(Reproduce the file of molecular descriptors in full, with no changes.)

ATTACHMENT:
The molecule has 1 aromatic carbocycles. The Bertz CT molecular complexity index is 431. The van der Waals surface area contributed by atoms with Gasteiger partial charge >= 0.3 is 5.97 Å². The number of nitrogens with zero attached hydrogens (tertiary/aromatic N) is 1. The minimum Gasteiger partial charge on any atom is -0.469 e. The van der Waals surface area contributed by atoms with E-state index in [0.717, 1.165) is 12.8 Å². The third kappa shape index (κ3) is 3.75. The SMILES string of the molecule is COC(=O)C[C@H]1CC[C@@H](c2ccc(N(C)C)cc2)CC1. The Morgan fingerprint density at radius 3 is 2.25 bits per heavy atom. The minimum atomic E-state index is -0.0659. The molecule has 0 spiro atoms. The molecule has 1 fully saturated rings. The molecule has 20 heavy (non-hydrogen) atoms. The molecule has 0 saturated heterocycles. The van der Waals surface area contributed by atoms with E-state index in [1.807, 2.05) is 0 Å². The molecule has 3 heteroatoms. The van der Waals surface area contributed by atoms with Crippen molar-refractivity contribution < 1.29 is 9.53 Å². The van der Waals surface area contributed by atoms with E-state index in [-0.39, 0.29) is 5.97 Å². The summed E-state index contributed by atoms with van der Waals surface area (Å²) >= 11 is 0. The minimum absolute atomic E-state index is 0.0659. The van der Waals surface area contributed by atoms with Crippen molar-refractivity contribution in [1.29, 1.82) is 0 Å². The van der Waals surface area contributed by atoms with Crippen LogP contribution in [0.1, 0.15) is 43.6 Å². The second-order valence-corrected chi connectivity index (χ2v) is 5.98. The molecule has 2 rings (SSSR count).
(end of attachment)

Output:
The molecule has 1 aromatic carbocycles. The Bertz CT molecular complexity index is 431. The van der Waals surface area contributed by atoms with Gasteiger partial charge >= 0.3 is 5.97 Å². The number of nitrogens with zero attached hydrogens (tertiary/aromatic N) is 1. The minimum Gasteiger partial charge on any atom is -0.469 e. The van der Waals surface area contributed by atoms with E-state index in [0.717, 1.165) is 12.8 Å². The third kappa shape index (κ3) is 3.75. The SMILES string of the molecule is COC(=O)C[C@H]1CC[C@@H](c2ccc(N(C)C)cc2)CC1. The Morgan fingerprint density at radius 3 is 2.25 bits per heavy atom. The minimum atomic E-state index is -0.0659. The molecule has 0 spiro atoms. The molecule has 1 fully saturated rings. The molecule has 20 heavy (non-hydrogen) atoms. The molecule has 0 saturated heterocycles. The van der Waals surface area contributed by atoms with E-state index in [1.807, 2.05) is 0 Å². The molecule has 3 heteroatoms. The van der Waals surface area contributed by atoms with Crippen molar-refractivity contribution < 1.29 is 9.53 Å². The van der Waals surface area contributed by atoms with E-state index in [-0.39, 0.29) is 5.97 Å². The summed E-state index contributed by atoms with van der Waals surface area (Å²) >= 11 is 0. The minimum absolute atomic E-state index is 0.0659. The van der Waals surface area contributed by atoms with Crippen molar-refractivity contribution in [1.29, 1.82) is 0 Å². The van der Waals surface area contributed by atoms with Crippen LogP contribution in [0.1, 0.15) is 43.6 Å². The second-order valence-corrected chi connectivity index (χ2v) is 5.98. The molecule has 2 rings (SSSR count).